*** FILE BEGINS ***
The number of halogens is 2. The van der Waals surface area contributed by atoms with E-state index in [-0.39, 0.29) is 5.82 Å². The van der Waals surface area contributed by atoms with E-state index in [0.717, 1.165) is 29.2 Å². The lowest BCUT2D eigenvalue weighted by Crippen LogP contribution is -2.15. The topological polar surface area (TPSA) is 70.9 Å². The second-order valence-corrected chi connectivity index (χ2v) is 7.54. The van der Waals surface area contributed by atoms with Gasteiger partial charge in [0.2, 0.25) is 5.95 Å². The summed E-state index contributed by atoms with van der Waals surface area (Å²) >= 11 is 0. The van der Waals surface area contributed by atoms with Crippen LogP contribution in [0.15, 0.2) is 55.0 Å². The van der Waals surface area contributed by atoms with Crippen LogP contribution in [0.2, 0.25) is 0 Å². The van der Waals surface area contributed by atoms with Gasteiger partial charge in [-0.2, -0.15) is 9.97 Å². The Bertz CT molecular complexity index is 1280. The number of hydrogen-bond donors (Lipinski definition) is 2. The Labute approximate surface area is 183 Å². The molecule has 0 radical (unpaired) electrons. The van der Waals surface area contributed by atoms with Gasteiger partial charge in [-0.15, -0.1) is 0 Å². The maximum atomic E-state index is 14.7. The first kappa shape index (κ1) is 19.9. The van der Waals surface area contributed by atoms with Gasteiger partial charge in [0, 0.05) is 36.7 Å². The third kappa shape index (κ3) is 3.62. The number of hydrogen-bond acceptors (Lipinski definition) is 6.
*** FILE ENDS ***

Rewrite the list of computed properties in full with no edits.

The number of halogens is 2. The van der Waals surface area contributed by atoms with E-state index in [-0.39, 0.29) is 5.82 Å². The van der Waals surface area contributed by atoms with E-state index in [0.717, 1.165) is 29.2 Å². The lowest BCUT2D eigenvalue weighted by Crippen LogP contribution is -2.15. The topological polar surface area (TPSA) is 70.9 Å². The second-order valence-corrected chi connectivity index (χ2v) is 7.54. The van der Waals surface area contributed by atoms with Gasteiger partial charge in [0.2, 0.25) is 5.95 Å². The summed E-state index contributed by atoms with van der Waals surface area (Å²) >= 11 is 0. The van der Waals surface area contributed by atoms with Crippen LogP contribution in [0.15, 0.2) is 55.0 Å². The van der Waals surface area contributed by atoms with Crippen LogP contribution in [0.2, 0.25) is 0 Å². The van der Waals surface area contributed by atoms with Gasteiger partial charge in [-0.2, -0.15) is 9.97 Å². The Bertz CT molecular complexity index is 1280. The number of hydrogen-bond donors (Lipinski definition) is 2. The Labute approximate surface area is 183 Å². The molecule has 0 radical (unpaired) electrons. The van der Waals surface area contributed by atoms with Gasteiger partial charge in [-0.15, -0.1) is 0 Å². The maximum atomic E-state index is 14.7. The first kappa shape index (κ1) is 19.9. The van der Waals surface area contributed by atoms with Gasteiger partial charge in [0, 0.05) is 36.7 Å². The third kappa shape index (κ3) is 3.62. The number of hydrogen-bond acceptors (Lipinski definition) is 6.